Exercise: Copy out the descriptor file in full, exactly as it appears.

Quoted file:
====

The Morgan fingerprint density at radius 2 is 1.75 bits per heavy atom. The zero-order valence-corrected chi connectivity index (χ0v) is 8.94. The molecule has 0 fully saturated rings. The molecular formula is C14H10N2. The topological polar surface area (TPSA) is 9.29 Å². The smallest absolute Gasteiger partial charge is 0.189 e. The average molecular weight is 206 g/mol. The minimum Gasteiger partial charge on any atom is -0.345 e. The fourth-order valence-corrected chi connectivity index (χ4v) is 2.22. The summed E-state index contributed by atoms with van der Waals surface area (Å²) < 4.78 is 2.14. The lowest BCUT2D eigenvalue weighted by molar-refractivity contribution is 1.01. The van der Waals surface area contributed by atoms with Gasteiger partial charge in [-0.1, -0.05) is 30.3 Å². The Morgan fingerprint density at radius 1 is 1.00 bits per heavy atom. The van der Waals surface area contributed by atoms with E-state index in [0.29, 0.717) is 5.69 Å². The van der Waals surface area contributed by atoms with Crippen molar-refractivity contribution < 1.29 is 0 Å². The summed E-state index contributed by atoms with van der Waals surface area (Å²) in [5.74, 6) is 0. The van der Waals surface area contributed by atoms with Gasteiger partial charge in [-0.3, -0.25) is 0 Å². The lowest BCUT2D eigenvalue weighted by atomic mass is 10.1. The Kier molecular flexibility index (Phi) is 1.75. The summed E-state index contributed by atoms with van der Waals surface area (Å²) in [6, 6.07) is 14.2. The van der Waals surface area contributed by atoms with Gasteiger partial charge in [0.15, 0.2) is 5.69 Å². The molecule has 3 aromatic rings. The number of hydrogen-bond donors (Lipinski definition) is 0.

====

The Morgan fingerprint density at radius 2 is 1.75 bits per heavy atom. The zero-order valence-corrected chi connectivity index (χ0v) is 8.94. The molecule has 0 fully saturated rings. The molecular formula is C14H10N2. The topological polar surface area (TPSA) is 9.29 Å². The smallest absolute Gasteiger partial charge is 0.189 e. The average molecular weight is 206 g/mol. The minimum Gasteiger partial charge on any atom is -0.345 e. The fourth-order valence-corrected chi connectivity index (χ4v) is 2.22. The summed E-state index contributed by atoms with van der Waals surface area (Å²) < 4.78 is 2.14. The lowest BCUT2D eigenvalue weighted by molar-refractivity contribution is 1.01. The van der Waals surface area contributed by atoms with Gasteiger partial charge in [-0.1, -0.05) is 30.3 Å². The Morgan fingerprint density at radius 1 is 1.00 bits per heavy atom. The van der Waals surface area contributed by atoms with E-state index in [0.29, 0.717) is 5.69 Å². The van der Waals surface area contributed by atoms with Crippen molar-refractivity contribution < 1.29 is 0 Å². The summed E-state index contributed by atoms with van der Waals surface area (Å²) in [5.74, 6) is 0. The van der Waals surface area contributed by atoms with Gasteiger partial charge in [-0.3, -0.25) is 0 Å². The lowest BCUT2D eigenvalue weighted by atomic mass is 10.1. The Kier molecular flexibility index (Phi) is 1.75. The summed E-state index contributed by atoms with van der Waals surface area (Å²) in [6, 6.07) is 14.2. The van der Waals surface area contributed by atoms with Gasteiger partial charge in [0.15, 0.2) is 5.69 Å². The molecule has 3 aromatic rings. The number of hydrogen-bond donors (Lipinski definition) is 0.